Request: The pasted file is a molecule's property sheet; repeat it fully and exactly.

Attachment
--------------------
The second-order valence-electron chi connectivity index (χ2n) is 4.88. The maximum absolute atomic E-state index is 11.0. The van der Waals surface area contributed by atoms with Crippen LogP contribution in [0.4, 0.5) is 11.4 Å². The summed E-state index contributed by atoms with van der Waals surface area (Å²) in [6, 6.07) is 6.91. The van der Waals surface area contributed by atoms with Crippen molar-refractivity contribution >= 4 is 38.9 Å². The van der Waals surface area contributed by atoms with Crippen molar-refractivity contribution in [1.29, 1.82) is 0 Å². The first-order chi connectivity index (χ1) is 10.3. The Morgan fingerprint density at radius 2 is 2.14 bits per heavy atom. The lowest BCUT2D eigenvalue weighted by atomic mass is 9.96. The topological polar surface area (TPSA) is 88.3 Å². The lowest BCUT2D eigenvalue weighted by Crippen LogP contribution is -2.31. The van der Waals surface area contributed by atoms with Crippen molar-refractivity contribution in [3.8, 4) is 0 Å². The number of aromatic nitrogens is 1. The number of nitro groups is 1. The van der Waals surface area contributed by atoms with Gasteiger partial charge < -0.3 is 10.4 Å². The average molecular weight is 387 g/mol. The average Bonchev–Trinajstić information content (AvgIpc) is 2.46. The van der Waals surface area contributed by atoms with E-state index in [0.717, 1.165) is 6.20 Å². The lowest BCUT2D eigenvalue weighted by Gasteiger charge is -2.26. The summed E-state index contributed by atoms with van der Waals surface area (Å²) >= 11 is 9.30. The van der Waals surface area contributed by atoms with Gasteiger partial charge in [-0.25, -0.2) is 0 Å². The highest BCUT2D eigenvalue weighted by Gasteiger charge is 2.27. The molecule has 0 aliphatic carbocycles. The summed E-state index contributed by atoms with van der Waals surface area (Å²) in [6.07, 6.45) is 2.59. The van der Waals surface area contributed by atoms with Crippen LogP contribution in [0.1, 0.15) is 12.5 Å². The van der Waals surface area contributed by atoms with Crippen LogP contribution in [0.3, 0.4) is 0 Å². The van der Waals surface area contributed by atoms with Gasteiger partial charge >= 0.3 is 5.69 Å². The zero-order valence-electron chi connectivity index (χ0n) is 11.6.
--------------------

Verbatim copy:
The second-order valence-electron chi connectivity index (χ2n) is 4.88. The maximum absolute atomic E-state index is 11.0. The van der Waals surface area contributed by atoms with Crippen LogP contribution in [0.4, 0.5) is 11.4 Å². The summed E-state index contributed by atoms with van der Waals surface area (Å²) in [6, 6.07) is 6.91. The van der Waals surface area contributed by atoms with Crippen molar-refractivity contribution >= 4 is 38.9 Å². The van der Waals surface area contributed by atoms with Crippen molar-refractivity contribution in [1.29, 1.82) is 0 Å². The first-order chi connectivity index (χ1) is 10.3. The Morgan fingerprint density at radius 2 is 2.14 bits per heavy atom. The lowest BCUT2D eigenvalue weighted by atomic mass is 9.96. The topological polar surface area (TPSA) is 88.3 Å². The lowest BCUT2D eigenvalue weighted by Crippen LogP contribution is -2.31. The van der Waals surface area contributed by atoms with Crippen molar-refractivity contribution in [3.8, 4) is 0 Å². The number of aromatic nitrogens is 1. The number of nitro groups is 1. The van der Waals surface area contributed by atoms with Gasteiger partial charge < -0.3 is 10.4 Å². The average molecular weight is 387 g/mol. The average Bonchev–Trinajstić information content (AvgIpc) is 2.46. The van der Waals surface area contributed by atoms with E-state index in [0.717, 1.165) is 6.20 Å². The lowest BCUT2D eigenvalue weighted by Gasteiger charge is -2.26. The summed E-state index contributed by atoms with van der Waals surface area (Å²) >= 11 is 9.30. The van der Waals surface area contributed by atoms with Gasteiger partial charge in [-0.25, -0.2) is 0 Å². The highest BCUT2D eigenvalue weighted by Gasteiger charge is 2.27. The molecule has 0 aliphatic carbocycles. The summed E-state index contributed by atoms with van der Waals surface area (Å²) in [6.07, 6.45) is 2.59. The van der Waals surface area contributed by atoms with Crippen LogP contribution in [0.1, 0.15) is 12.5 Å². The van der Waals surface area contributed by atoms with Crippen LogP contribution in [0.3, 0.4) is 0 Å². The van der Waals surface area contributed by atoms with Gasteiger partial charge >= 0.3 is 5.69 Å². The zero-order valence-electron chi connectivity index (χ0n) is 11.6.